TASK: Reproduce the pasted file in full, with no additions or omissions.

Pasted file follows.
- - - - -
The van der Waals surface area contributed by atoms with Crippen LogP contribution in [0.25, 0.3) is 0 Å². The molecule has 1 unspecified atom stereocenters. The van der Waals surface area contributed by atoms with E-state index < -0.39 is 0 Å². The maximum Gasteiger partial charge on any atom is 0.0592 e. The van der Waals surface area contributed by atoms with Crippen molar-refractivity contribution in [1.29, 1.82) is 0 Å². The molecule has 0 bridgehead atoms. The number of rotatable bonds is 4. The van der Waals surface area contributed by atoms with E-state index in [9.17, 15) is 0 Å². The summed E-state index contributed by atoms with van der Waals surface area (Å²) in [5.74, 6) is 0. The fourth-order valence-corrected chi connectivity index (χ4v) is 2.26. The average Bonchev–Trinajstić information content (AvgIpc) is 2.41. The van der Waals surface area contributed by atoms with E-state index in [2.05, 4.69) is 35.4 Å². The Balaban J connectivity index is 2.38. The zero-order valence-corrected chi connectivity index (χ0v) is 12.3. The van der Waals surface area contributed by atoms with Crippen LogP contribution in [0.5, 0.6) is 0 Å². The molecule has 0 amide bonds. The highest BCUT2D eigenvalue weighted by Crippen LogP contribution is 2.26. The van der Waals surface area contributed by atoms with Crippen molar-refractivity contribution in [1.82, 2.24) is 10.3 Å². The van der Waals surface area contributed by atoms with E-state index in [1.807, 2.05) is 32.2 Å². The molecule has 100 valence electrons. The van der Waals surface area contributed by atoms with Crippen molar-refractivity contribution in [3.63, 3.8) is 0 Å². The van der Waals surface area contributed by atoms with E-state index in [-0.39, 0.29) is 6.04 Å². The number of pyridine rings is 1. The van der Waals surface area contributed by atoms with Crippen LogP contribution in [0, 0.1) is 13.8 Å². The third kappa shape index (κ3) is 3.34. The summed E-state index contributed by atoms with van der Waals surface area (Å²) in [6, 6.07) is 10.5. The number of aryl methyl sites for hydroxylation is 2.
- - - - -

The van der Waals surface area contributed by atoms with Crippen LogP contribution in [0.25, 0.3) is 0 Å². The molecule has 1 unspecified atom stereocenters. The van der Waals surface area contributed by atoms with E-state index < -0.39 is 0 Å². The maximum Gasteiger partial charge on any atom is 0.0592 e. The van der Waals surface area contributed by atoms with Crippen molar-refractivity contribution in [1.29, 1.82) is 0 Å². The molecule has 0 bridgehead atoms. The number of rotatable bonds is 4. The van der Waals surface area contributed by atoms with E-state index in [9.17, 15) is 0 Å². The summed E-state index contributed by atoms with van der Waals surface area (Å²) in [5.74, 6) is 0. The fourth-order valence-corrected chi connectivity index (χ4v) is 2.26. The average Bonchev–Trinajstić information content (AvgIpc) is 2.41. The van der Waals surface area contributed by atoms with E-state index in [2.05, 4.69) is 35.4 Å². The Balaban J connectivity index is 2.38. The zero-order valence-corrected chi connectivity index (χ0v) is 12.3. The van der Waals surface area contributed by atoms with Crippen LogP contribution in [0.5, 0.6) is 0 Å². The molecule has 0 amide bonds. The highest BCUT2D eigenvalue weighted by Crippen LogP contribution is 2.26. The van der Waals surface area contributed by atoms with Crippen molar-refractivity contribution in [1.82, 2.24) is 10.3 Å². The van der Waals surface area contributed by atoms with E-state index in [1.807, 2.05) is 32.2 Å². The molecule has 100 valence electrons. The van der Waals surface area contributed by atoms with Crippen molar-refractivity contribution in [3.63, 3.8) is 0 Å². The van der Waals surface area contributed by atoms with E-state index in [-0.39, 0.29) is 6.04 Å². The number of pyridine rings is 1. The van der Waals surface area contributed by atoms with Crippen LogP contribution in [0, 0.1) is 13.8 Å². The third kappa shape index (κ3) is 3.34. The summed E-state index contributed by atoms with van der Waals surface area (Å²) in [6, 6.07) is 10.5. The number of aryl methyl sites for hydroxylation is 2.